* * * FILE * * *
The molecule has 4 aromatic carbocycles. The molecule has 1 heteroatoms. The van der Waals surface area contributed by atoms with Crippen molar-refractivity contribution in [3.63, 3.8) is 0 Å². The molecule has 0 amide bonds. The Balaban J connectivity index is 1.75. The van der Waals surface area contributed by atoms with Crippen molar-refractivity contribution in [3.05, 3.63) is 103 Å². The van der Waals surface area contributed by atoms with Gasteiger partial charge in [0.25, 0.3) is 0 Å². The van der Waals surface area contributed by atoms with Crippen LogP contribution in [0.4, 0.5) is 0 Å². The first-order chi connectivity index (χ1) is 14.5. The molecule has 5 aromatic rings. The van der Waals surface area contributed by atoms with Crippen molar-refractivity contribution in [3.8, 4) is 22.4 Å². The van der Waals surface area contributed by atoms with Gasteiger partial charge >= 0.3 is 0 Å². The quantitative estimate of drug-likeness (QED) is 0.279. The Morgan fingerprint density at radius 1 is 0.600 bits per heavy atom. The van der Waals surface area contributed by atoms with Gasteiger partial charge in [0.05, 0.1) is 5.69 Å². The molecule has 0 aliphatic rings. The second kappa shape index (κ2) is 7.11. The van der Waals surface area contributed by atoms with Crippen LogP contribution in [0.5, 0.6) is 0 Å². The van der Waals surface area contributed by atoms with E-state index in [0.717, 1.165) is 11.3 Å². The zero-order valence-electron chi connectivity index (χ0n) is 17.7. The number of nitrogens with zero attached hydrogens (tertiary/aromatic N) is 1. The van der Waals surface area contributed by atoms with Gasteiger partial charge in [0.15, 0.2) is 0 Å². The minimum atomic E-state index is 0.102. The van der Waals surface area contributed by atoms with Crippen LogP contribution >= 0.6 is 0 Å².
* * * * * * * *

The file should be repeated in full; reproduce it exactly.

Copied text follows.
The molecule has 4 aromatic carbocycles. The molecule has 1 heteroatoms. The van der Waals surface area contributed by atoms with Crippen molar-refractivity contribution in [3.63, 3.8) is 0 Å². The molecule has 0 amide bonds. The Balaban J connectivity index is 1.75. The van der Waals surface area contributed by atoms with Crippen molar-refractivity contribution in [3.05, 3.63) is 103 Å². The van der Waals surface area contributed by atoms with Gasteiger partial charge in [0.25, 0.3) is 0 Å². The van der Waals surface area contributed by atoms with Crippen LogP contribution in [0.4, 0.5) is 0 Å². The first-order chi connectivity index (χ1) is 14.5. The molecule has 5 aromatic rings. The van der Waals surface area contributed by atoms with Crippen molar-refractivity contribution in [3.8, 4) is 22.4 Å². The van der Waals surface area contributed by atoms with Gasteiger partial charge >= 0.3 is 0 Å². The quantitative estimate of drug-likeness (QED) is 0.279. The Morgan fingerprint density at radius 1 is 0.600 bits per heavy atom. The van der Waals surface area contributed by atoms with Gasteiger partial charge in [0.05, 0.1) is 5.69 Å². The molecule has 0 aliphatic rings. The second kappa shape index (κ2) is 7.11. The van der Waals surface area contributed by atoms with Crippen LogP contribution in [0.5, 0.6) is 0 Å². The van der Waals surface area contributed by atoms with E-state index in [0.717, 1.165) is 11.3 Å². The zero-order valence-electron chi connectivity index (χ0n) is 17.7. The number of nitrogens with zero attached hydrogens (tertiary/aromatic N) is 1. The van der Waals surface area contributed by atoms with Gasteiger partial charge in [0.15, 0.2) is 0 Å². The minimum atomic E-state index is 0.102. The van der Waals surface area contributed by atoms with Crippen LogP contribution >= 0.6 is 0 Å².